With various tools helping with testing and development, the hosts file is often forgotten. Its main task is to translate a user friendly domain names into not-so friendly IP addresses. The gist is that the operating system checks it before querying DNS servers.
On Windows machines it’s located at %SystemRoot%\system32\drivers\etc\hosts and /etc/hosts on Linux. To edit it you will need to launch your favorite text editor as an Administrator or use sudo.
The syntax is simple: first you type the IP address and then list of domain names that you want to point to it. Multiple domains per line are allowed as long as they are separated by a space or tab. To comment out a line use a # character.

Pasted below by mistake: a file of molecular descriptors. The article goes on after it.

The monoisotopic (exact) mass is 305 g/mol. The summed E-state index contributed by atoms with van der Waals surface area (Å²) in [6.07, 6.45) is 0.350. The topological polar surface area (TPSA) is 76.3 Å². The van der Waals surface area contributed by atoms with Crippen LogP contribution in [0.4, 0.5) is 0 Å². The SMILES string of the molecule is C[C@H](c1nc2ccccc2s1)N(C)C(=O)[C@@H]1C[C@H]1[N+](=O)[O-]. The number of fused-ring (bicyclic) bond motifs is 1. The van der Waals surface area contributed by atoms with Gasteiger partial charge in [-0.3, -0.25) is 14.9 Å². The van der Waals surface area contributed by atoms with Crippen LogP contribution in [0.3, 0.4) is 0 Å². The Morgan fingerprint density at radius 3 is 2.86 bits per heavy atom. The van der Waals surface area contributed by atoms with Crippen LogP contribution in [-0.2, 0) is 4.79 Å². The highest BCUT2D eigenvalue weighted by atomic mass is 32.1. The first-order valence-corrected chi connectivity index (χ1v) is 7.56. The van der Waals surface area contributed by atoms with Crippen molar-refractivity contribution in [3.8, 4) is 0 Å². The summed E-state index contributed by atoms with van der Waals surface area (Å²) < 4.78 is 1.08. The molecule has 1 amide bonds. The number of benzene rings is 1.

18.104.22.168 orderofcode.com www.orderofcode.com
192.168.2.23 orderofcode.local www.orderofcode.local
127.0.0.1 reddit.com #Reddit self blocking ;)
Changes are immediate, but browsers may cache DNS entries and might need a restart. To verify that hosts redirection works ping the redirected domain name. You should see that IP from hosts file is used. Don’t use nslookup though, as it will query DNS server and return the original address.
Examples of use are just like Emperor Palpatine power: (almost) unlimited.
- Redirection of a name to a locally hosted development version of a website.
- Reaching to a certain node behind load balancer while preserving the original URL.
- Testing server configuration without making any changes to DNS entries
- Blocking unwanted traffic to a remote server.
- Blocking Facebook or Reddit if you spend too much time there.
- Pulling off some amazing pranks.